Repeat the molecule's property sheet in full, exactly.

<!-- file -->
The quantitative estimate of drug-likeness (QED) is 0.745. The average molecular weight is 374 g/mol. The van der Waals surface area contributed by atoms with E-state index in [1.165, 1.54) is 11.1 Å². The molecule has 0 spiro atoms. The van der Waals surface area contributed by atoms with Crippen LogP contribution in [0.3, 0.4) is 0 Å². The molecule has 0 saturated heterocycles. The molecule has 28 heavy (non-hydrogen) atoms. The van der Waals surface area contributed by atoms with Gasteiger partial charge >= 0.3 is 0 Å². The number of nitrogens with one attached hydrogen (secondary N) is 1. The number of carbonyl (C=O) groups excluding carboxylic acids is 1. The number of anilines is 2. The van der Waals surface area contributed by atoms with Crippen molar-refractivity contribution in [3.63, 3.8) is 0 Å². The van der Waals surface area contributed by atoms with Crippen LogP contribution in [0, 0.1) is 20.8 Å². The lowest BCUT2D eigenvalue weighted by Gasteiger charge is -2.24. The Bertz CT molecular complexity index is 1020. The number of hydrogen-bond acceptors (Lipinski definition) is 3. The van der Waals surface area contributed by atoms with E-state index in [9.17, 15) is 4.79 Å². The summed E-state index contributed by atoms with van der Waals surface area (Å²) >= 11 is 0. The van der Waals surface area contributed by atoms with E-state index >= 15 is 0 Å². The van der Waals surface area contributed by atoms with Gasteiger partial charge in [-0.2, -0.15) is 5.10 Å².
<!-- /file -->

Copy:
The quantitative estimate of drug-likeness (QED) is 0.745. The average molecular weight is 374 g/mol. The van der Waals surface area contributed by atoms with E-state index in [1.165, 1.54) is 11.1 Å². The molecule has 0 spiro atoms. The van der Waals surface area contributed by atoms with Crippen LogP contribution in [0.3, 0.4) is 0 Å². The molecule has 0 saturated heterocycles. The molecule has 28 heavy (non-hydrogen) atoms. The van der Waals surface area contributed by atoms with Gasteiger partial charge >= 0.3 is 0 Å². The number of nitrogens with one attached hydrogen (secondary N) is 1. The number of carbonyl (C=O) groups excluding carboxylic acids is 1. The number of anilines is 2. The van der Waals surface area contributed by atoms with Crippen molar-refractivity contribution in [3.63, 3.8) is 0 Å². The van der Waals surface area contributed by atoms with Crippen LogP contribution in [0, 0.1) is 20.8 Å². The lowest BCUT2D eigenvalue weighted by Gasteiger charge is -2.24. The Bertz CT molecular complexity index is 1020. The number of hydrogen-bond acceptors (Lipinski definition) is 3. The van der Waals surface area contributed by atoms with E-state index in [9.17, 15) is 4.79 Å². The summed E-state index contributed by atoms with van der Waals surface area (Å²) >= 11 is 0. The van der Waals surface area contributed by atoms with E-state index >= 15 is 0 Å². The van der Waals surface area contributed by atoms with Gasteiger partial charge in [-0.2, -0.15) is 5.10 Å².